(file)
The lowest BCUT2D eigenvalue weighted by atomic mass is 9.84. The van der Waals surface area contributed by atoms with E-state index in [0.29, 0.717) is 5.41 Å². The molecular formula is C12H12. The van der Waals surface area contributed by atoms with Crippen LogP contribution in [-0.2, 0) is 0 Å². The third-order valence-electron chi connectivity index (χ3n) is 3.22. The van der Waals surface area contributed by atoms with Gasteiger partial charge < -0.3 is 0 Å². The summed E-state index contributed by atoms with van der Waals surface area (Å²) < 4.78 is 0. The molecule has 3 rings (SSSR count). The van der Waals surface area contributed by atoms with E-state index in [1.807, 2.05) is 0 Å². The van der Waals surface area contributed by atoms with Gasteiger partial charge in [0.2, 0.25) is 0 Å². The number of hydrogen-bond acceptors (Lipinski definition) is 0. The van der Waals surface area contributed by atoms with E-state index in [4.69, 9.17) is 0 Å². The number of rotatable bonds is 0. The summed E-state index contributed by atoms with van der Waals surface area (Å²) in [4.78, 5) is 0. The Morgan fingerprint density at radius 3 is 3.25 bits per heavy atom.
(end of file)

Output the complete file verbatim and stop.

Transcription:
The lowest BCUT2D eigenvalue weighted by atomic mass is 9.84. The van der Waals surface area contributed by atoms with E-state index in [0.29, 0.717) is 5.41 Å². The molecular formula is C12H12. The van der Waals surface area contributed by atoms with Crippen LogP contribution in [-0.2, 0) is 0 Å². The third-order valence-electron chi connectivity index (χ3n) is 3.22. The van der Waals surface area contributed by atoms with Gasteiger partial charge < -0.3 is 0 Å². The summed E-state index contributed by atoms with van der Waals surface area (Å²) < 4.78 is 0. The molecule has 3 rings (SSSR count). The van der Waals surface area contributed by atoms with E-state index in [1.807, 2.05) is 0 Å². The van der Waals surface area contributed by atoms with Gasteiger partial charge in [0.2, 0.25) is 0 Å². The number of hydrogen-bond acceptors (Lipinski definition) is 0. The van der Waals surface area contributed by atoms with E-state index in [4.69, 9.17) is 0 Å². The number of rotatable bonds is 0. The summed E-state index contributed by atoms with van der Waals surface area (Å²) in [4.78, 5) is 0. The Morgan fingerprint density at radius 3 is 3.25 bits per heavy atom.